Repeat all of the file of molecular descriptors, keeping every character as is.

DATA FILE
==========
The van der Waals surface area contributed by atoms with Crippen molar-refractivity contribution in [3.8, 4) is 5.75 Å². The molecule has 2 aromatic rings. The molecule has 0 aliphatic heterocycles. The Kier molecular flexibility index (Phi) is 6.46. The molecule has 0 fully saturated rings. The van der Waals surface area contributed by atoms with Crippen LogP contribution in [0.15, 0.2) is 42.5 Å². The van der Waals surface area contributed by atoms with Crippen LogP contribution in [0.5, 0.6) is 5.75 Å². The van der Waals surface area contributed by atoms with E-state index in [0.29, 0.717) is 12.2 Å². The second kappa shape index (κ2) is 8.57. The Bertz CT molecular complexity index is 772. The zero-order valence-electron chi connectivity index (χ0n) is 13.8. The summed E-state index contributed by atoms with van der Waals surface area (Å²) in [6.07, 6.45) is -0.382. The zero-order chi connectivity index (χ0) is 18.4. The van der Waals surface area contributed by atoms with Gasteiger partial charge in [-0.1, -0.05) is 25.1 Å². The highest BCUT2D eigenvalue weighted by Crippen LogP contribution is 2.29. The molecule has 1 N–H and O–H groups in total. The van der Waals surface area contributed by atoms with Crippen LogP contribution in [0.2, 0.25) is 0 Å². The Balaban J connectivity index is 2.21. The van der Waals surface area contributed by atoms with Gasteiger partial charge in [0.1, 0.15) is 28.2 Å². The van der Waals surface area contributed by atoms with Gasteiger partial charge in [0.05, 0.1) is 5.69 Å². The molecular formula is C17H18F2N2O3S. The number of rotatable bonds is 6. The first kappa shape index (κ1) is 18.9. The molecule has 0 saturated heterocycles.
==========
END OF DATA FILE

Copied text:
The van der Waals surface area contributed by atoms with Crippen molar-refractivity contribution in [3.8, 4) is 5.75 Å². The molecule has 2 aromatic rings. The molecule has 0 aliphatic heterocycles. The Kier molecular flexibility index (Phi) is 6.46. The molecule has 0 fully saturated rings. The van der Waals surface area contributed by atoms with Crippen LogP contribution in [0.15, 0.2) is 42.5 Å². The van der Waals surface area contributed by atoms with Crippen LogP contribution in [0.5, 0.6) is 5.75 Å². The van der Waals surface area contributed by atoms with E-state index in [0.29, 0.717) is 12.2 Å². The second kappa shape index (κ2) is 8.57. The Bertz CT molecular complexity index is 772. The zero-order valence-electron chi connectivity index (χ0n) is 13.8. The summed E-state index contributed by atoms with van der Waals surface area (Å²) in [6.07, 6.45) is -0.382. The zero-order chi connectivity index (χ0) is 18.4. The van der Waals surface area contributed by atoms with Gasteiger partial charge in [-0.1, -0.05) is 25.1 Å². The highest BCUT2D eigenvalue weighted by Crippen LogP contribution is 2.29. The molecule has 1 N–H and O–H groups in total. The van der Waals surface area contributed by atoms with Crippen LogP contribution in [0.2, 0.25) is 0 Å². The Balaban J connectivity index is 2.21. The van der Waals surface area contributed by atoms with Gasteiger partial charge in [0.1, 0.15) is 28.2 Å². The van der Waals surface area contributed by atoms with Gasteiger partial charge in [0.05, 0.1) is 5.69 Å². The molecular formula is C17H18F2N2O3S. The number of rotatable bonds is 6. The first kappa shape index (κ1) is 18.9. The molecule has 0 saturated heterocycles.